32. Priests, as ministers of the Word, therefore, should always be aware of the importance and the delicateness of the responsibility they bear in proclaiming and expounding the Word of God during the Mass and other liturgical celebrations.22 The homily is an important part of the liturgical action. "The homily," says Pope Francis, "can actually be an intense and happy experience of the Spirit, a consoling encounter with God's word, a constant source of renewal and growth."23 Some Churches have kept the ancient practice of engraving the verse, "Sir, we wish to see Jesus" on the pulpit, as a reminder to the preacher that the people expect him to offer them Jesus, not his pet ideas, during the homily. It therefore amounts to a grave act of irresponsibility should a priest fail to at least attempt to lead the faithful to Jesus through his homilies. To be able to do this, however, the priest must himself first seek to encounter Jesus through prayer and meditation over the sacred text to be proclaimed in the liturgy. The priest's encounter with the Lord will radiate on his face when he speaks to the people, as was the case with Moses (cf. Ex 34:27-35). Those of us who bear this grave responsibility should take to heart the following admonition of St Paul to Timothy: "Proclaim the word; be persistent whether it is convenient or inconvenient; convince, reprimand, encourage through all patience and teaching. For the time will come when people will not tolerate sound doctrine but, following their own desires and insatiable curiosity, will accumulate teachers and will stop listening to the truth and will be diverted to myths...perform the work of an evangelist; fulfil your ministry" (1Tim 4:2-5). We should preach the Word, in season and out of season, welcome or unwelcome.... Yes. But preachers and ministers of God's Word should never yield to the ever present temptation of using the pulpit as a place to settle scores with or vent their anger on some members of the congregation. People in that congregation look up to us expectantly with an unspoken request: "Father, we wish to see Jesus."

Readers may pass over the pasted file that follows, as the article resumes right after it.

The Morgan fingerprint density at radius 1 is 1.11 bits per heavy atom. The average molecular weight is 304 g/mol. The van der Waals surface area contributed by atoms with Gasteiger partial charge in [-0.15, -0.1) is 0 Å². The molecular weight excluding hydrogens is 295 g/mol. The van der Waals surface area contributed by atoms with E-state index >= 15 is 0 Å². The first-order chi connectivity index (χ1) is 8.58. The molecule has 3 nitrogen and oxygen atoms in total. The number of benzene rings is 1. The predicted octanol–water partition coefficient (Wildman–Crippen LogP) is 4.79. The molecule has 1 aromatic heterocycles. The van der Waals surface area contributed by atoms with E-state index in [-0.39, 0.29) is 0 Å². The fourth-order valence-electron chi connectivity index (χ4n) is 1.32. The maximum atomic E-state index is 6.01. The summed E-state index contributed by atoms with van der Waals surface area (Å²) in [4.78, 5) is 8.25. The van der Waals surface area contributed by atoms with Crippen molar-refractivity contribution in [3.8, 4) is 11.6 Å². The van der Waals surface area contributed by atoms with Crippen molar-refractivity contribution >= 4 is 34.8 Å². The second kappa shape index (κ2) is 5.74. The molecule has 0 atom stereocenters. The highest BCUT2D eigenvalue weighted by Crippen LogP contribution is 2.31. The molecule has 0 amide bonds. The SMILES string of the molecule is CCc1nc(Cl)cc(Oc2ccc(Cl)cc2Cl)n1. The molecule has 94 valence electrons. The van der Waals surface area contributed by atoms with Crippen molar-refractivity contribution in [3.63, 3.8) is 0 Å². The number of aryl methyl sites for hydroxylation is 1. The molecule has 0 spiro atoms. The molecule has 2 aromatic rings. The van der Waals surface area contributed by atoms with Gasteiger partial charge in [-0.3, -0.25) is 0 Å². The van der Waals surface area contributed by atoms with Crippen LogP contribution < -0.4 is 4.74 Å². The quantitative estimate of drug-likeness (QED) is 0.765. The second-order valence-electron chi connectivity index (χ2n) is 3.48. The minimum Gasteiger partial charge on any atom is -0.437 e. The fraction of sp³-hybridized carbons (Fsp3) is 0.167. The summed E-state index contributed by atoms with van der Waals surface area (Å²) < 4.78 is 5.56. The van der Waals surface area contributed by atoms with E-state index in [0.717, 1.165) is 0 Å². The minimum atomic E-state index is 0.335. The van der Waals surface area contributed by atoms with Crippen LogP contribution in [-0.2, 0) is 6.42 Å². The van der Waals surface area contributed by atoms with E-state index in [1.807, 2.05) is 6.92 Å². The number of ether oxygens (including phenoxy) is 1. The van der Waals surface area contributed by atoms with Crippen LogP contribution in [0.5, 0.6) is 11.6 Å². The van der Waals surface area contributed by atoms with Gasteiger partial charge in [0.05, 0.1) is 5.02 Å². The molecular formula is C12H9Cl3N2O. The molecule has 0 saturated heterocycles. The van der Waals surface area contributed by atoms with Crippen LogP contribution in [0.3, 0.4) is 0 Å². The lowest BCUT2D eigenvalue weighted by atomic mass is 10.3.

33. The Bible can also be read as a form of prayer or it can motivate the believer to pray. Prayer seems to be the most spontaneous and direct way by which any believer connects with his or her God. Prayer is like a personal and intimate conversation with God. Jesus invites us to enter the inner room of our being, shut the world out, and there converse with our God in the intimacy of our hearts (Mt 6:6). This is indeed a simple but very important means of encounter with God in Jesus. Do you want to encounter Jesus? Fall on your knees and search for Him in your heart. And you will find Him right there at the door of your heart, knocking (Rev 3:20). "Christian prayer," says the Catechism, "is a covenant relationship between God and man in Christ. It is the action of God and man, springing forth from both the Holy Spirit and ourselves, wholly directed to the Father, in union with the human will of the Son of God made man."24 As Christians, we pray through Christ, with Him, and with one another. In Baptism, we are united with Christ and incorporated into His Body, the Church. Therefore, the best form of prayer is the one said as members of this Body. Private prayer is good. Community prayer is best! In this age of social networking, many people, especially younger persons, realize the need for remaining connected with other persons. In fact, the popularity enjoyed by social network today may rightly be regarded as a symptom of the loneliness many suffer in our mass culture. Yet, those who use social network applications (Facebook, Twitter, WhatsApp, Tango, LinkedIn, Google+, MySpace, etc.) know that to remain connected and escape from loneliness, one has to get involved. Otherwise, the flood of information can just pass one by and the feeling of loneliness not only persists but may even get worse. Similarly, in the community prayer of the Body of Christ, it is not enough just to be there. One has also to get involved and add his or her voice to the chorus of voices rising to the Father through Christ. Unlike the anonymous mass in social network, however, every single voice in the community prayer of the Church is unique and is recognized by Christ the Head of the Church.